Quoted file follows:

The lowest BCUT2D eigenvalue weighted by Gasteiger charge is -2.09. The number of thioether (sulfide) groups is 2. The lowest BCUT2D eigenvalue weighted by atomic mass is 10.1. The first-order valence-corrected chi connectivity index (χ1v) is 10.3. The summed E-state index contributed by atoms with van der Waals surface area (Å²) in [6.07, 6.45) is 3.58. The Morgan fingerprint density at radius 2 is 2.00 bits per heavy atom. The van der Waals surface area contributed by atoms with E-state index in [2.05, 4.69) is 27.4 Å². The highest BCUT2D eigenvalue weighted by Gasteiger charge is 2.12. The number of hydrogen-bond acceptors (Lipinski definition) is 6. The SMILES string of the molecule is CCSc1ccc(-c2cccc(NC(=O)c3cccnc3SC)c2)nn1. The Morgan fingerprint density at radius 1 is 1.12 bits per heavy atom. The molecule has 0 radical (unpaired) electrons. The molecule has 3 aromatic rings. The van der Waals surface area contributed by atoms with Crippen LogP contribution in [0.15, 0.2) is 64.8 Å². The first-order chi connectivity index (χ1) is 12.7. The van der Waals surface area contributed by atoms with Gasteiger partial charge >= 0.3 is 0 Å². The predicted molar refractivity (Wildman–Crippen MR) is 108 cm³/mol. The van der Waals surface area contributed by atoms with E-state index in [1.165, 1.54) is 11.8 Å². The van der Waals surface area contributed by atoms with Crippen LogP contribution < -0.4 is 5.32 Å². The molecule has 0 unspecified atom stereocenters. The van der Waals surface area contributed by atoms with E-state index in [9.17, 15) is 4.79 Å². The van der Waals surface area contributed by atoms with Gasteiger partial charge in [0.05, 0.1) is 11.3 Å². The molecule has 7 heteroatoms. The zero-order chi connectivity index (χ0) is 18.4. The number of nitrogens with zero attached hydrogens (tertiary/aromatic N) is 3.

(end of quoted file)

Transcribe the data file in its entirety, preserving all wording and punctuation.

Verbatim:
The lowest BCUT2D eigenvalue weighted by Gasteiger charge is -2.09. The number of thioether (sulfide) groups is 2. The lowest BCUT2D eigenvalue weighted by atomic mass is 10.1. The first-order valence-corrected chi connectivity index (χ1v) is 10.3. The summed E-state index contributed by atoms with van der Waals surface area (Å²) in [6.07, 6.45) is 3.58. The Morgan fingerprint density at radius 2 is 2.00 bits per heavy atom. The van der Waals surface area contributed by atoms with E-state index in [2.05, 4.69) is 27.4 Å². The highest BCUT2D eigenvalue weighted by Gasteiger charge is 2.12. The number of hydrogen-bond acceptors (Lipinski definition) is 6. The SMILES string of the molecule is CCSc1ccc(-c2cccc(NC(=O)c3cccnc3SC)c2)nn1. The Morgan fingerprint density at radius 1 is 1.12 bits per heavy atom. The molecule has 0 radical (unpaired) electrons. The molecule has 3 aromatic rings. The van der Waals surface area contributed by atoms with Crippen LogP contribution in [0.15, 0.2) is 64.8 Å². The first-order chi connectivity index (χ1) is 12.7. The van der Waals surface area contributed by atoms with Gasteiger partial charge >= 0.3 is 0 Å². The predicted molar refractivity (Wildman–Crippen MR) is 108 cm³/mol. The van der Waals surface area contributed by atoms with E-state index in [1.165, 1.54) is 11.8 Å². The van der Waals surface area contributed by atoms with Crippen LogP contribution < -0.4 is 5.32 Å². The molecule has 0 unspecified atom stereocenters. The van der Waals surface area contributed by atoms with E-state index in [9.17, 15) is 4.79 Å². The van der Waals surface area contributed by atoms with Gasteiger partial charge in [0.05, 0.1) is 11.3 Å². The molecule has 7 heteroatoms. The zero-order chi connectivity index (χ0) is 18.4. The number of nitrogens with zero attached hydrogens (tertiary/aromatic N) is 3.